Rex Stout - Nero Wolfe 17
enough to warrant a draft on my affection?”
    “Yes.” Marko was slightly annoyed too. “Damn it, didn’t I say so?”
    “Then I have no choice. Come to my office tomorrow at eleven and tell me about it.”
    “That won’t do,” Marko declared. “He’s in jail, charged with murder. I had a devil of a time getting to him this afternoon, with a lawyer. Danger is breathing down his neck and he’s nearly dead of fear. He is sixty-eight years old.”
    “Good heavens.” Wolfe sighed. “Confound it, there were things I wanted to talk about. And what if he killed that man? From the newspaper accounts it seems credible. Why are you so sure he didn’t?”
    “Because I saw him and heard him this afternoon. Virgil Pompa could conceivably kill a man, of course. And having killed, he certainly would have sense enough to lie to policemen and lawyers. But he could not look me in the eye and say what he said the way he said it. I know him well.” Marko crossed his chest with the knife as if it had been a sword. “I swear to you, Nero, he did not kill. Is that enough?”
    “Yes.” Wolfe pushed his plate. “Give me some more cheese and tell me about it.”
    “Le Bondon?”
    “All five, please. I haven’t decided yet which to favor.”
II
    At half-past eight the following morning, Wednesday, Wolfe was so furious he got some coffee in his windpipe. This was up in his bedroom, where he always eats breakfast on a tray brought by Fritz. Who got him sore was a butler—at least, the male voice on the phone was a butler’s if I ever heard one. First the voice asked him to spell his name, and then, after keeping him waiting too long, told him that Mrs. Whitten did not care to speak with any newspapermen. After that double insult I was surprised he even remembered there was coffee left in his cup, and it was only natural he should swallow the wrong way.
    Also we were up a stump, since if we were going to make a start at honoring Marko’s draft on Wolfe’saffection we certainly would have to get in touch with Mrs. Whitten or some member of the family.
    It was strictly a family affair, as we had got it from the newspapers and from Marko’s account of what Virgil Pompa had told him. Six months ago Mrs. Floyd Whitten had been not Mrs. Whitten but Mrs. H. R. Landy, a widow, and sole owner of AMBROSIA. You have certainly seen an AMBROSIA unless you’re a hermit, and have probably eaten in one or more. The only ones I have ever patronized are AMBROSIA 19, on Grand Central Parkway near Forest Hills, Long Island; AMBROSIA 26, on Route 7 south of Danbury; and AMBROSIA 47, on Route 202 at Flemington, New Jersey. Altogether, in twelve states, either ninety-four thousand people or ninety-four million, I forget which, eat at an AMBROSIA every day.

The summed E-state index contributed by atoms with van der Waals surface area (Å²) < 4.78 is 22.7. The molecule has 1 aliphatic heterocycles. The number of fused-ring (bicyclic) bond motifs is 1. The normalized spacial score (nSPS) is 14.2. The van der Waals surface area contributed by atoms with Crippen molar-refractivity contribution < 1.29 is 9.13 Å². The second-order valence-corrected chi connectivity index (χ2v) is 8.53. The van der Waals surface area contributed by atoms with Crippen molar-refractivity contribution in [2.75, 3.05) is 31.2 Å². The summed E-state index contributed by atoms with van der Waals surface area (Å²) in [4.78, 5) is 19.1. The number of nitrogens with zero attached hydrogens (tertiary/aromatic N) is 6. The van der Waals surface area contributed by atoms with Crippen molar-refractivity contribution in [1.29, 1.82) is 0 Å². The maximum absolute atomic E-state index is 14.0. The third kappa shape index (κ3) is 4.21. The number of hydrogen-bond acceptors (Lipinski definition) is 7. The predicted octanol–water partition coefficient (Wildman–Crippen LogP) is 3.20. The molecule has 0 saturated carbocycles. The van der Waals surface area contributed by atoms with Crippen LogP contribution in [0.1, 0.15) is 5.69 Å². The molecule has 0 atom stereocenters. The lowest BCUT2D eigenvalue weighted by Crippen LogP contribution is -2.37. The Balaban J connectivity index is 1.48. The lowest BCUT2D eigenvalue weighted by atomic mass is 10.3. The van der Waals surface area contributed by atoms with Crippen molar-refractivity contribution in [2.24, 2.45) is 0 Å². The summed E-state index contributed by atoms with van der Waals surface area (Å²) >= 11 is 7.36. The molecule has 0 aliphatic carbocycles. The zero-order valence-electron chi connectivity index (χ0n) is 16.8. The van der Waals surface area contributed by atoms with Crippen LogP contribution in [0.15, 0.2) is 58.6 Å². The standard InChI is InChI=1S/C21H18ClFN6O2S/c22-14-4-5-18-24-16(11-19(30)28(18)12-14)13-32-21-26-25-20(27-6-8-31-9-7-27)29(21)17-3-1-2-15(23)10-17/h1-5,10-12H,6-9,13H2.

H. R. Landy created it and built it up to AMBROSIA 109, died of overwork, and left everything to his wife. He also left her two sons and two daughters. Jerome, thirty-three, was a partner in a New York real estate firm. Mortimer, thirty-one, sort of fiddled around with radio packages and show business. And only the Internal Revenue Bureau, if anyone, knew how he was making out. Eve, twenty-seven, was Mrs. Daniel Bahr, having married the newspaper columnist whose output appeared in three times as many states as AMBROSIA had got to. Phoebe, twenty-four, had graduated from Vassar and then pitched in to help mama run AMBROSIA.
    But most of the running of AMBROSIA had been up to Virgil Pompa, after Landes death. Years ago Landy had coaxed him away from high cuisine by talking money, thereby causing him, as Marko had put it, to forfeit all claim to professional respect. But he had gained other kinds of respect and had got to beLandy’s trusted field captain and second in command. When Landy died Pompa had almost automatically taken over, but it had soon begun to get a little difficult. The widow had started to get ideas, one especially, that son Mortimer should take the wheel. However, that

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